By Zachary Bailey, Cofense Phishing Defense Center
Chanitor, also known as Hancitor, is a malware that is challenging to detect. The initial infection vector is often through a Google Doc link, which shows a professional-looking template to download a file. Clicking the download button will connect to a PHP endpoint that will run a location check on your computer’s location and redirect you to DocuSign’s website. If you pass the check, a DOC file will drop. Once the user enables Office Macros in the Microsoft Word Document, the embedded DLL will be extracted and run in memory before connecting to Chanitor’s command and control (C2) servers.
The difficulty in analyzing Chanitor is when it decides to not run. It will check to see if it has been run before on the machine or sometimes not even run at all on the first attempt. The DLL also presents fake export functions to hinder manually running the program. As a last resort, you will have to manually extract the configuration to run the DLL, as well as to carve out the DLL itself.
Figure 1: Fake DocuSign Email
In Figure 1 we see the current Chanitor/Hancitor campaign, luring users with phishing emails that spoof DocuSign. These emails typically reference an invoice that needs to be viewed or approved. These emails are crafted to look like legitimate requests, even renaming the sender as “DocuSign Signature Service.” The email footer also describes another way to sign in, directing the recipient to the DocuSign website to enter an access code.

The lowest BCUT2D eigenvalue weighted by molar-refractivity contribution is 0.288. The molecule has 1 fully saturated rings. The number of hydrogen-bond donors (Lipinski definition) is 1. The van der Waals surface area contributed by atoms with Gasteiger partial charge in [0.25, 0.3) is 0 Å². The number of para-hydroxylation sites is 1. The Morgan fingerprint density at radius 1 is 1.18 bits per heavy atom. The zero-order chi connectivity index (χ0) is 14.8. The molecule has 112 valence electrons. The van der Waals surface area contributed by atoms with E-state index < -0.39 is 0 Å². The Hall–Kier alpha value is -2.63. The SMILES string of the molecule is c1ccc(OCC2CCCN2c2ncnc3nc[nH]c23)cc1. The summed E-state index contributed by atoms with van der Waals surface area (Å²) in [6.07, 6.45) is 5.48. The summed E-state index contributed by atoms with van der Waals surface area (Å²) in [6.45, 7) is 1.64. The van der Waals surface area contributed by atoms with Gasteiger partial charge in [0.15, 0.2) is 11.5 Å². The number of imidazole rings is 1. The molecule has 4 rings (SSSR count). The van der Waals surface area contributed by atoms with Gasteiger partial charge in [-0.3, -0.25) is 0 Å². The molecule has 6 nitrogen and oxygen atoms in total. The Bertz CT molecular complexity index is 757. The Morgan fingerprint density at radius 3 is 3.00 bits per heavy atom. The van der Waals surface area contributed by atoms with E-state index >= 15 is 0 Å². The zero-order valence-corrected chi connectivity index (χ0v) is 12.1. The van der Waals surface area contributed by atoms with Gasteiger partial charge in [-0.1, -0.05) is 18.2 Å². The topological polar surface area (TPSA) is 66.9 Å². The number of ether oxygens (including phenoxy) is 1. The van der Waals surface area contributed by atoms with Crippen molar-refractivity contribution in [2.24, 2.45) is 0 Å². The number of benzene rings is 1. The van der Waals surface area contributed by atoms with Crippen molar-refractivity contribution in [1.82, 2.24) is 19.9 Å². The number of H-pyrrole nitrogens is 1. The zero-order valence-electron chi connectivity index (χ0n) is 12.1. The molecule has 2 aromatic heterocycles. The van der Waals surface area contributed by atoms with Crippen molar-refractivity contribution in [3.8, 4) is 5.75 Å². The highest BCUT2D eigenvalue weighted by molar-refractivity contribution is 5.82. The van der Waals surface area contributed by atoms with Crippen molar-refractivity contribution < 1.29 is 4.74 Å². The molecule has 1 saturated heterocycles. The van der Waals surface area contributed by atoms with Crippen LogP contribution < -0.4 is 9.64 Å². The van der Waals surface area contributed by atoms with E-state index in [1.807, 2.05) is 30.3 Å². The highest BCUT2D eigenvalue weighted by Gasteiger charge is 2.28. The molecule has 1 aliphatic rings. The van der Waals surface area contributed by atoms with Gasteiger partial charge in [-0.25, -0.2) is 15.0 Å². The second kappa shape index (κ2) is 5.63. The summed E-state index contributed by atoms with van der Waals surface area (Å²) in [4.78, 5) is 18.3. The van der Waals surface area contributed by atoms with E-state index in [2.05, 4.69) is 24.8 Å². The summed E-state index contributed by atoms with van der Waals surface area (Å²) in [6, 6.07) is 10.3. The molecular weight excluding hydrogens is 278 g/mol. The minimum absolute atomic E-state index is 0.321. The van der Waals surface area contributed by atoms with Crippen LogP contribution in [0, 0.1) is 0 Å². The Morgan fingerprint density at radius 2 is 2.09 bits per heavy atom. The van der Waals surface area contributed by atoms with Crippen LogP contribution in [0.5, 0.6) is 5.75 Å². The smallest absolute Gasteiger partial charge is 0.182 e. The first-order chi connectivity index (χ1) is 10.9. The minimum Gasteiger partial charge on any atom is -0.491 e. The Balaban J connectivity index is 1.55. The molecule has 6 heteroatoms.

Figure 2: Landing Page for Chanitor
However, if the user is enticed to click on this lure and clicks to see the document, they will be taken to a clean Google Docs template with a random title and a prompt to click on a download link, as seen in Figure 2. As stated before, several checks will be made to verify the user in the target geo-region before a DOC file is dropped. Performing analysis on this file can be difficult given its determination to not run properly; manually extracting and running the embedded DLL is the best way to get the C2s.
Figure 3: Oledump output
The first step in our process is to identify where the DLL is inside the DOCX file. We can use “Oledump.py”, a Python utility seen in Figure 3, to search for all the objects in an Office file. We notice that at stream 16 there is an “O”, meaning that an object has been identified. We can then extract this specific object using the following command:
‘oledump.py 0519_4467026886302.doc -s 16 –decompress -x > output.hex’
All that is left to do is decode the output, and the built-in Linux file command should identify this as a DLL (Figure 4).
Figure 4: Checking file type
In a strange twist, Linux does not recognize this as a DLL. Running the “head” command, we can see why right away.